For nearly three years, consumers have been warned about potential health risks from acrylamide, a chemical formed when foods containing high levels of carbohydrate are cooked at high temperatures (frying or baking, for example). Since its discovery in food by Swedish scientists, acrylamide has provided alarmist groups like the Center for Science in the Public Interest (CSPI) with a new focus for their bogus health scares. But, as ACSH has reported, there is no reason to consider the levels of acrylamide found in foods a risk to human health. This scare was just another example of the misguided assumption that if a high dose of a chemical causes cancer in animals, exposure to even trace levels of that chemical will cause cancer in humans (see ACSH's book America's War on "Carcinogens"). In the case of acrylamide, high doses increased the risk of mammary (breast) tumors in rats.
A study published in the March 16, 2005 edition of the Journal of the American Medical Association (JAMA) bolsters the legitimacy of ACSH's position. Swedish scientists studied the occurrence of breast cancer in over 43,000 women, aged thirty-nine years on average. The women were followed from 1991 through 2002; they completed a food frequency questionnaire at the start of the study, and their intake of acrylamide was determined from these data.
Researchers divided the participants into five categories based on the quantity of acrylamide typically ingested per day and compared the occurrence of breast cancer among the groups. Overall, 667 cases of breast cancer occurred in these women during the course of the study. There was no significant difference in the risk of breast cancer relative to the typical amount of acrylamide the women consumed, even though the women in the highest consumption group ate about three times as much acrylamide as did those in the lowest group.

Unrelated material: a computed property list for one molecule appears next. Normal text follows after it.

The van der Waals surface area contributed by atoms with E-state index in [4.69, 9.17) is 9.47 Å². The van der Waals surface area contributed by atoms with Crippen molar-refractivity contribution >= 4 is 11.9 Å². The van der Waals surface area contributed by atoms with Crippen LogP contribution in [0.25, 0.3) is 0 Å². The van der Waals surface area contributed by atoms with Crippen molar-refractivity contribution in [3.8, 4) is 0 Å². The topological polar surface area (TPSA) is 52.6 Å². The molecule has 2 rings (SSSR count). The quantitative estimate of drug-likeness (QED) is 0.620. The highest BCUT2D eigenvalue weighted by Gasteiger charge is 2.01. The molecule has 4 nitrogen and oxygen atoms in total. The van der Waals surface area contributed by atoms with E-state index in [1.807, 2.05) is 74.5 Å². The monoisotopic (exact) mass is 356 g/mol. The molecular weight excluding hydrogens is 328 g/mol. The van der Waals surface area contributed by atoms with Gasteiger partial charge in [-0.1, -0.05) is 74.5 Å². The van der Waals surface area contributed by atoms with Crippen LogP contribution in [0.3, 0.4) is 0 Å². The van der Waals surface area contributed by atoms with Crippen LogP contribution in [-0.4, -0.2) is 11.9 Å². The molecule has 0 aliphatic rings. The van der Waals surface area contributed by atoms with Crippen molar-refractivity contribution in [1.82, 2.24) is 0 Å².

This study design was prospective -- that is, the women's diets were determined before any of them developed breast cancer. Importantly, the dietary data were collected long before anyone knew that acrylamide might be found in foods, thus the participants' food selections could not have been biased by the news about acrylamide.
In their discussion, the authors noted, "we believe that these results exclude a significant public health risk of breast cancer associated with dietary intake of acrylamide."
While good scientific procedure requires that these results be confirmed by other investigators, the results certainly help deflate exaggerated concerns about supposed risk to human health from acrylamide.
Ruth Kava, Ph.D., R.D., is Director of Nutrition at the American Council on Science and Health.